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5 stars I have eagerly awaited this album after the EP, We Only Have Eyes For You, was released earlier this year to whet our appetites. Not scheduled for release in Europe until 9 September 2018, I managed to get hold of a copy from Progrock Wales via Amazon.

The EP had seven tracks. The album has 19 but most of the EP tracks have evolved in the intervening months so it doesn't seem like there is much overlap between the two. The album is a massive double release. There is nearly one and a half hours of music and, when you listen to it, there does not appear to be any pause for breath. It seems like one piece of music with each track rolling into the next. Because of this I found it an extraordinary listen and I have kept playing the entire album on repeat whenever I get the chance.

Apparently this is the third instalment in a trilogy that commenced with Great Leap (2006) and continued with Doomsday Afternoon (2007). So in theory this has been 11 years in the making. There have been other albums Phideaux released in the intervening years but nothing since 2012. I am not sure what Phideaux Xavier has been doing with himself over the last six years but this has certainly been worth waiting for. A wonderful album.

Report this review (#2009472)
Posted Saturday, August 25, 2018 | Review Permalink
5 stars As a prog rock fan I expect to find esoteric music the most interesting, so I don't spend many hours with some catchy melody echoing in my brain. 'Infernal' has instantly changed all that. We all know Phideaux is a genius of melodic composition and here we have 89 minutes of relentlessly catchy tunes. 'Infernal' is the last part of a trilogy, and had a lot to live up to, as its predecessor was the massively-acclaimed 'Doomsday Afternoon' of 2007. For me, he has succeeded. A big mention for the gorgeous female vocals and superb bass parts. The lyrics are just completely wacky - they sound great but the whole trilogy is a music-fest rather than a meaningful message. But the same could be said, after all, for most Genesis albums.

Verdict: Einwahn's #1 album of 2018.

Report this review (#2024101)
Posted Tuesday, September 11, 2018 | Review Permalink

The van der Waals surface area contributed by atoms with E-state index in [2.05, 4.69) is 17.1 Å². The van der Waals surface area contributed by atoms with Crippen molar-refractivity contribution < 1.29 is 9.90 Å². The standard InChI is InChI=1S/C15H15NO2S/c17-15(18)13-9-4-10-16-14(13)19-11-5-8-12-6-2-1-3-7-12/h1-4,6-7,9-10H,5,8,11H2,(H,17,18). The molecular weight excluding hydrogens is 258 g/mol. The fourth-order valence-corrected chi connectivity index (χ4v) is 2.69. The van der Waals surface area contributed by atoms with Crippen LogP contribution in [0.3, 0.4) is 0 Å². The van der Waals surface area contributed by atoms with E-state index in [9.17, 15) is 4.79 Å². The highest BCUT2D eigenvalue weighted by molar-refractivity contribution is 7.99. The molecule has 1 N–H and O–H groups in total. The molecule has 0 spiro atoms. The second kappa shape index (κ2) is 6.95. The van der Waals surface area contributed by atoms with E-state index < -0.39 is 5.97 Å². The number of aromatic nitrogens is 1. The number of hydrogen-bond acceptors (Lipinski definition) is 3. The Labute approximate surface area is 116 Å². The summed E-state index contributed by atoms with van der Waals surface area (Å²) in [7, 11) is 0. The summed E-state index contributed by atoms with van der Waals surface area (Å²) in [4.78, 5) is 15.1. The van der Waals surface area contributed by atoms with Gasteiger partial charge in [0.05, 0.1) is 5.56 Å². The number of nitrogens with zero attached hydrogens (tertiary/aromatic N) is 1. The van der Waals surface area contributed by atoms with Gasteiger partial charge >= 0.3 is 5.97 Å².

Honorary Collaborator
3 stars I will admit up front that I have never been much of a fan of Phideaux music; the band's releases have produced very little that have impressed or engaged me. I understand intellectually what Phideaux Xavier goes through to compose and put together his music--and I appreciate the knowledgeable sources extolling his compositional virtues--but no release, no song, no performance (save, perhaps, "Thank You for the Evil") has ever won me over as a prog lover (and I own all of the Phideaux studio releases). Phideaux's sense of melody and simplistic song constructions have never matched my own preferences (they have, in fact, mostly repelled me). And yet I get as excited as everyone else when news of a Phideaux release leaks out. I'm ALWAYS willing to give his stuff a chance. As a matter of fact, many is the time I've returned to older releases with the mindset of "I must have missed something" or "maybe I'm ready now." After all, I finally "got" and "liked" Gentle Giant and Van Der Graaf Generator! But, no, this album elicits the same responses and gut reactions from within me as the others. So sorry! I even find it a challenge to write a review because I have so little positives to offer--and I much prefer writing a review that raves or extolls the positive (though never afraid to offer criticisms in hopes of provoking band growth as well as more responsible listening among the consumer audience).

Disc 1 01. "Cast Out And Cold" (5:32) I'm intrigued. Something fresh and promising. (8.5/10)

02. "The Error Lives On" (7:15) intricately constructed but too quirky, too theatric, too enigmatic and shifty. (7.5/10)

03. "Crumble" (0:56) female vocalist over orchestral synths moving the story forward. (3/5)